Jonathan Lawrence

Jonathan Lawrence
Director | Cinematographer

Jonathan Lawrence

DG: What is your name and company name and URL?

JL: Individual: www.DirectorLawrence.com

DG: What is your specialty…filmmaking or screenwriting? If filmmaking, which aspects?

JL: Filmmaking. Director / Cinematographer

DG: What are you currently working on?

JL: Season 3 of Duke and Dammit (YT,IG,TT) and Feature SciFi.

DG: Who do you consider your mentor and why?

JL: (Directors) Sergio Leone – Rawness and precision with characters and story telling. Steven Spielberg – Masterful Blocking and detailed spectacle. Orson Wells – Nuanced Gravitas and Cautious Forboding.
(Cinematographers) Jorden Croneweth for his work on Altered Staes and Blade Runner. Roger Deakins – Perfect blend of documentary and motion pictiure style lighting. Perfect lensing choises… every image serves the story. Emmanuel Lubezki (Chivo) – Masterful use of natural lighting and lensing.

DG: Why do you think the horror/sci-fi genres have such a large following?

JL: Horror taps into our primitive fears and allows us to experience terror from the safety of our viewing space. It is a thrill place yourself in the situation and to get the adrenalin going – knowing you aren’t going to die. There is also the morbid fascination with gore and death. Someone jumps from a building – the masses clamor to get a photo.
Science Fiction at its best tells stories of our potential and warns us of the pitfalls of the human condition and poor individual choices. It can cover politics, religion philosophy, ethics, morals, good and evil, and even science from time to time – set against intricate and spectacular backdrops that inspire the great ‘what if’.
Both genres are popular for two basic reason. On a one level they take us out of an average world give us a bigger than life experience. On another level they make us think and feel. They scare the hell out of us and they give us hope. (oh, and cool characters to cosplay.)
No one has ever summed it up better than Rod Serling – – “You unlock this door with a key of imagination. Beyond it is another dimension. A dimension of sound, a dimension of sight, a dimension of mind. You’re moving into a land of both shadow and substance – of things and ideas. You’ve just crossed over into the Twilight Zone”.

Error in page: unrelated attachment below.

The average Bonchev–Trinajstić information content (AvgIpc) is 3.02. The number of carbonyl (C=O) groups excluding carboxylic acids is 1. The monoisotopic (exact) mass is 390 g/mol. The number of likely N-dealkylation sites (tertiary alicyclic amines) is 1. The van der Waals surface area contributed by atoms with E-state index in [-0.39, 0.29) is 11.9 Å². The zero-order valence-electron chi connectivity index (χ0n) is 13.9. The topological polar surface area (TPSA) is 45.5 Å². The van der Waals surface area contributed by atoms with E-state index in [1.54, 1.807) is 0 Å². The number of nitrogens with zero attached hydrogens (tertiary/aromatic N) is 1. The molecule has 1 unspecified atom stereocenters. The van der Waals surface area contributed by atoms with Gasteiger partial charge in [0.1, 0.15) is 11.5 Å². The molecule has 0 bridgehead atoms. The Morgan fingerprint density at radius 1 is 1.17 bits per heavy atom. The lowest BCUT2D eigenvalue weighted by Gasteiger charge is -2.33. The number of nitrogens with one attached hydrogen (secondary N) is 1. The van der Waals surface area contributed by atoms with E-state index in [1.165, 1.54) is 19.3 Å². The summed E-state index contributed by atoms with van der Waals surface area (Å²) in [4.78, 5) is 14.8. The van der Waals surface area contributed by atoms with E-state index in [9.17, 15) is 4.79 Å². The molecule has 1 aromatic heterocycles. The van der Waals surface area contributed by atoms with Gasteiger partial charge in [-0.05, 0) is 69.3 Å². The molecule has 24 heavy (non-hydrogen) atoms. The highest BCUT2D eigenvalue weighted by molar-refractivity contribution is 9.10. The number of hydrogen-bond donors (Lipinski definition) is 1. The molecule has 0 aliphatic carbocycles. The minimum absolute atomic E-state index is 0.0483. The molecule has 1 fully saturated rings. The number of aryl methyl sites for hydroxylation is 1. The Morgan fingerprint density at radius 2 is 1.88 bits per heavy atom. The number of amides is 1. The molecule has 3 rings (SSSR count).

DG: What do you love most about this business?

JL: Working with other creatives to build an experience that resonates with people and is entertaining.

DG: What do you dislike most about this business?

JL: I don’t like abrasive egos or incompetence in charge.

DG: Any advice you’d like to give to newbies?

JL: Advice is not something I may be qualified to give. All I can do is share the things that I think about on my own path. Take what is useful to you and ignore the rest.
We live in a time where most everyone has the technology in their pocket to make a movie. Perhaps we stop making movies just because we can. It’s okay to emulate what we see in other shows – those things speak to us for a reason and we can try to relive that experience by copying it and building it ourselves.
The Nice Shoes music video is a prime example of re-creating things that Tommy Mack, myself, and others have enjoyed. Reverse engineering is a good way to learn the language of cinema. But then learn to tell stories that come from you that you enjoy. Or explore ideas that interest you, that inspire you, that challenge your values or support your experience (without getting preachy – a skill that challenges me – clearly).
To do that effectively I think its important to live life on life’s terms. Turn off the computer and put down the phone. Hang out with people, get a hobby, and travel as much as you can. Be of service to others and support their goals as well as your own. Look for a team of people who support you and whom you support.